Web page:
Globo Comunicação e Participações S.A. - Company Profile, Information, Business Description, History, Background Information on Globo Comunicação e Participações S.A.

Avenida Afrânio de Melo Franco 135
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Company Perspectives

As a communication group, our paramount commitment is to the public interest and the truth. Within our core competence--information and entertainment--we are fully aware of our responsibility of generating and satisfying knowledge demands and contributing for the development of a well-informed and politically conscious society.

History of Globo Comunicação e Participações S.A.

Globo Comunicação e Participações S.A. is the leading media group in Brazil. It controls Brazil's leading broadcast television network, leading cable television operator, and leading pay television programmer. Rede Globo de Televisão, or Globo TV Network, the Globo group's main company, has long dominated Brazilian television and is the largest commercial television network outside the United States. Globo also controls Brazil's second largest publisher of books and magazines, produces films, and has several subsidiaries involved in various aspects of the sound-recording and music industries. It also holds a stake in the nation's leading Brazilian satellite direct-to-home television distributor, a controlling interest in the second largest Brazilian printing company, and a half-share in a film-programming service sold to subscription television operators in Brazil.

Most Globo television programs can be found on the Internet through interactive sites provided by, Globo's Internet division. Globo is both horizontally and vertically integrated. TV Globo produces, for example, three-quarters of its programs and promotes the recording artists of the music subsidiaries, while Editora Globo S.A., the publishing subsidiary, does the same in its magazines. Similarly, the printing company prints the majority of Editora Globo's magazines. Globo is under the leadership of the three surviving sons of Roberto Marinho, founder of the enterprise, and is indirectly wholly owned by the Marinho family and certain relatives of the Marinho family. It is part of Organizações Globo, an even more diversified media concern that also includes a portfolio of newspapers and a radio network.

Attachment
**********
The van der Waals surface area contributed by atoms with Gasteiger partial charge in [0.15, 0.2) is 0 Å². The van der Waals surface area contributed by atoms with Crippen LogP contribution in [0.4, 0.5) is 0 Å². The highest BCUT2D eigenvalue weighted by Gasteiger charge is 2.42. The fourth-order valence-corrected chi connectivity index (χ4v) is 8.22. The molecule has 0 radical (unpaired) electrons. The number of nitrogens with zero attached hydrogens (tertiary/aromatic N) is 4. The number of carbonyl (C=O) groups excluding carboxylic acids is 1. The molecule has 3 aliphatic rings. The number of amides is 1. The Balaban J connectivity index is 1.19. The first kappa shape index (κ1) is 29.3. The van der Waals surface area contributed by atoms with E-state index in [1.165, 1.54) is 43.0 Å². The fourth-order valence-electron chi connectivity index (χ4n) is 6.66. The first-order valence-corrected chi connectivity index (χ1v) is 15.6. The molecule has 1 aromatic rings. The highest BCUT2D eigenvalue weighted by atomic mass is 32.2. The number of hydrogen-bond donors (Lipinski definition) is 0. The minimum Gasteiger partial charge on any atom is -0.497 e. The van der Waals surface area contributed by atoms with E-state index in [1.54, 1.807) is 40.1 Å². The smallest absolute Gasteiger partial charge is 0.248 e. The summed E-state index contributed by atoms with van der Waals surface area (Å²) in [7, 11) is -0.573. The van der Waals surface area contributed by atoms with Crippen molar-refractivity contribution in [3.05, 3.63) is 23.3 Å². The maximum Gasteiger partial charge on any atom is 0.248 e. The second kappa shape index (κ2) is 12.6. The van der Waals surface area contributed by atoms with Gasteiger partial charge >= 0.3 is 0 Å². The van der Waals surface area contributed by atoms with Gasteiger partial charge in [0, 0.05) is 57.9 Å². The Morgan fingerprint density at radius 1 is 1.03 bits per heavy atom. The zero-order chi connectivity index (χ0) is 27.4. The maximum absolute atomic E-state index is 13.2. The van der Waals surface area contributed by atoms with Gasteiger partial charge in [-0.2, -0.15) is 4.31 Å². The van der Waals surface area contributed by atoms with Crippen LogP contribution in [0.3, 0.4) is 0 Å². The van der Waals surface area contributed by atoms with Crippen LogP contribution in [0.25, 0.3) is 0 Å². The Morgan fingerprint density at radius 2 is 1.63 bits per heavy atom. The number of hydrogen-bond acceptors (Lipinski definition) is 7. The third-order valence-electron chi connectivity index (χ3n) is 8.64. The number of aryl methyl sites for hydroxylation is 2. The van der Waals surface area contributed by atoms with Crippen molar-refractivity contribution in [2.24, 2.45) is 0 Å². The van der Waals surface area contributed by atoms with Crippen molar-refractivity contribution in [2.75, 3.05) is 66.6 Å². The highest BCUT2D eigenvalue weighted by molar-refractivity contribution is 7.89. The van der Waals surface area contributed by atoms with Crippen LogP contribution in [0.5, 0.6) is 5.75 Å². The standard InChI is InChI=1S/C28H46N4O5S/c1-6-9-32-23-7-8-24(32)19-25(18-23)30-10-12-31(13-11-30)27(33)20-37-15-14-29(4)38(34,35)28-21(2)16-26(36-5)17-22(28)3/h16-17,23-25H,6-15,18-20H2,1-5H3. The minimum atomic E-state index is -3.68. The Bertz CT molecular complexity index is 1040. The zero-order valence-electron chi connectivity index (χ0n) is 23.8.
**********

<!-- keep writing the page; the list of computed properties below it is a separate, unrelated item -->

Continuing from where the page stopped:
Roberto Marinho, Globo's founder, is sometimes called the "Citizen Kane" of Brazil. Unlike William Randolph Hearst, who unsuccessfully ran for mayor and governor of New York and sought the presidency of the United States--or Silvio Berlesconi, who used his media empire to become premier of Italy--Marinho was an uncharismatic figure who operated from behind the scenes. Nevertheless, he exercised at least as much influence over Brazilian politics as two similar Latin American media moguls over their countries: Emilio Azcárraga Milmo in Mexico and Gustavo Cisneros in Venezuela. The family empire that he created includes not only information and entertainment enterprises but also finance companies, shopping centers, cattle ranches, and manufacturers of bicycles, furniture, and microelectronic equipment--in all, about 100 companies.

A Media Empire: 1925-1995

Irineu Marinho, Roberto's father, was a reporter who founded his own daily newspaper but later lost control of it. He launched O Globo, a Rio de Janeiro daily, in 1925. Only three weeks later, he died, leaving the paper in the hands of his oldest son, Roberto, a 20-year-old university student. Characteristically, Roberto did not make himself editor-in-chief until 1931, first throughly training himself as a reporter and editor. O Globo grew to become, at times, the most-read newspaper in Brazil and still ranks as Rio de Janeiro's leading daily. Marinho launched his first radio station in 1944 and developed it into a national network. He entered the magazine and book publishing business in 1957 under the name Rio Gráfico Editora.

Strongly conservative, pro-business, pro-American, and fearful of communism, Marinho welcomed the overthrow of Brazil's elected president in 1964. He was an enthusiastic supporter of the military governments that ruled the nation until 1985, in spite of their censorship of the media. With funding and technical help from Time-Life Broadcasting Inc., he opened a television station in Rio de Janeiro in 1965. He soon added stations in São Paulo and Belo Horizonte. The modernization of Brazil's telecommunications system and favorable government treatment enabled the fledgling Globo network to expand, by 1972, into Brasilia, the capital, and Recife, a principal city in northern Brazil, giving it truly national reach. Globo became, in terms of audience, the largest network in 1970. By 1980 the network had 36 affiliates, including 6 partly owned by Globo--and by 1985, 46. TV Globo distinguished itself from the competition by rejecting dependency on U.S. programming and harnessing Brazil's own talents to produce its own programs, hiring many of the nation's best entertainers, actors, writers, and directors. By 1980 the network was winning 60 to 90 percent of the nation's viewers.